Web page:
Why pharmacogenomics matters to community pharmacy
David Wright, Professor of Health Services Research at the University of Leicester leads a research team focused on design and implementation of routine pharmacogenomics (PGx) services in community pharmacy. IMI spoke to him to find out more about this developing field and the implications for community pharmacy.
Professor Wright leads studies concerned with improving the delivery of healthcare to patients and these often involve complex, multidisciplinary interventions. As such, these need to be developed and evaluated in accordance with Medical Research Council (MRC) guidance. It is not sensible to rush into short-term studies to test an idea – the so-called ‘ISLAGIATTs’ (‘it seemed like a good idea at the time’) approach, because they usually do not work. Far better, he says, to plan carefully.
“We need to listen to people, we need to learn from the literature [and] we need to sit down and co-design our intervention. And even when we’re all happy with it, [both] professionally and with the patients involved as well, we’ve then got to ….. feasibility test it – and that’s the bit I really enjoy”, he says. Only when the intervention has been refined and feasibility-tested is it time to undertake a randomised, controlled trial.
Professor Wright’s other role (as Head of the School of Healthcare) is to manage the delivery of courses for a number of healthcare professionals including nurses, midwives, physiotherapists, operating department practitioners (ODPs) radiographers and the pharmacist prescribing team. “What’s really interesting is seeing how those healthcare professionals are educated and trained compared to how pharmacists are educated and trained so I can see that these things all link up”, he says.
When first approached about the implementation of pharmacogenomics services by his colleague Dr Dhiren Bhatt, Professor Wright thought it was “futuristic” and was surprised to learn that services were already available in Australia, America, Canada and The Netherlands – but not in the UK.
“When I saw what it was, I was, like, blown over by it – really excited”, he recalls.
“Pharmacogenomics is clearly the next step. All pharmacogenomics is – is looking at someone’s DNA to work out what bits are different and therefore how that then affects how a patient’s drug should be prescribed. It took me a while to realise this, but we prescribe for the average patient. So, the BNF says the average patient will respond within this dose range with this drug and this is the best drug to start with. But you know 20 per cent of people are either end of that normal distribution and they’re not average and therefore they might need a different drug or a different dose and what pharmacogenomics does is gives us that extra piece of information to say actually they might not want this drug, this is likely to cause a side effect or actually they need a high dose or a low dose or you just need to monitor them more carefully. So, it just gives us another piece in the jigsaw when we’re prescribing.” Furthermore, it improves patient safety and should lead to better outcomes more quickly, he adds.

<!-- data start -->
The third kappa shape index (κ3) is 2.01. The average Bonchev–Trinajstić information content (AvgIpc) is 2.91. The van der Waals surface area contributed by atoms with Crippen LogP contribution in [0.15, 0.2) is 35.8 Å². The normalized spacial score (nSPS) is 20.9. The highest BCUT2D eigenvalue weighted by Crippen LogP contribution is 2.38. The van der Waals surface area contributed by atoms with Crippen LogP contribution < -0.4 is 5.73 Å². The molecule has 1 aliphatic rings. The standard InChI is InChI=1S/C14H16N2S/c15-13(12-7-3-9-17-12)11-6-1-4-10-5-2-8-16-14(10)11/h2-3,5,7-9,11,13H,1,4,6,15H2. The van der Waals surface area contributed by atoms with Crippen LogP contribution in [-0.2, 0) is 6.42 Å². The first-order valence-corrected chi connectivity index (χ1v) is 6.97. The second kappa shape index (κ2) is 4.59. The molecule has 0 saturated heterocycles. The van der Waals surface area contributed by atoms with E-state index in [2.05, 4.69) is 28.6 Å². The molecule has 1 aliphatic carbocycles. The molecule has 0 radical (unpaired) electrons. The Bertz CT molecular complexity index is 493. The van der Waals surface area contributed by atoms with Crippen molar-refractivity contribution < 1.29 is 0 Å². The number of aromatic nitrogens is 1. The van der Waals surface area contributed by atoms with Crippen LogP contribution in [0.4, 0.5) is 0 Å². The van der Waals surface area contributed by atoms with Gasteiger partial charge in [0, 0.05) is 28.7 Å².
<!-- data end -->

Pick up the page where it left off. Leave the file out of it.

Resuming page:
Initially, he was concerned about how the DNA analysis could be done and interpreted but when he discovered that schemes are in place to do this and that “the software makes the recommendation – it says, for this patient, based on their DNA, you should be doing this – and that just blew me away”, he says. He realised that it could become standard practice.
During a visit to Norway, where he holds a position of Professor Clinical Pharmacy at the University of Bergen, he discovered that PGx testing is routinely available to GPs. However, the service is little-used – GPs order on average one test per year. “What that told me was that actually this isn’t something that GPs want to take on. This is an additional workload. …. If you look at the model in every other country, it’s pharmacist-delivered. So, for me, this is a real exciting opportunity for pharmacists to take centre stage, look after the patient, provide individualised care and work closely with GP. So, it’s no longer a service on the side, it’s a service integrated into the system to enhance patient care”, he says.
As part of this project a small-scale feasibility test in a mental health setting has just been completed, he adds.
Professor David Wright BPharm, PGCHE, PhD FRPharmS is Head of the School of Healthcare, University of Leicester.
He also holds the position of Professor of Clinical Pharmacy at the University of Bergen, Norway.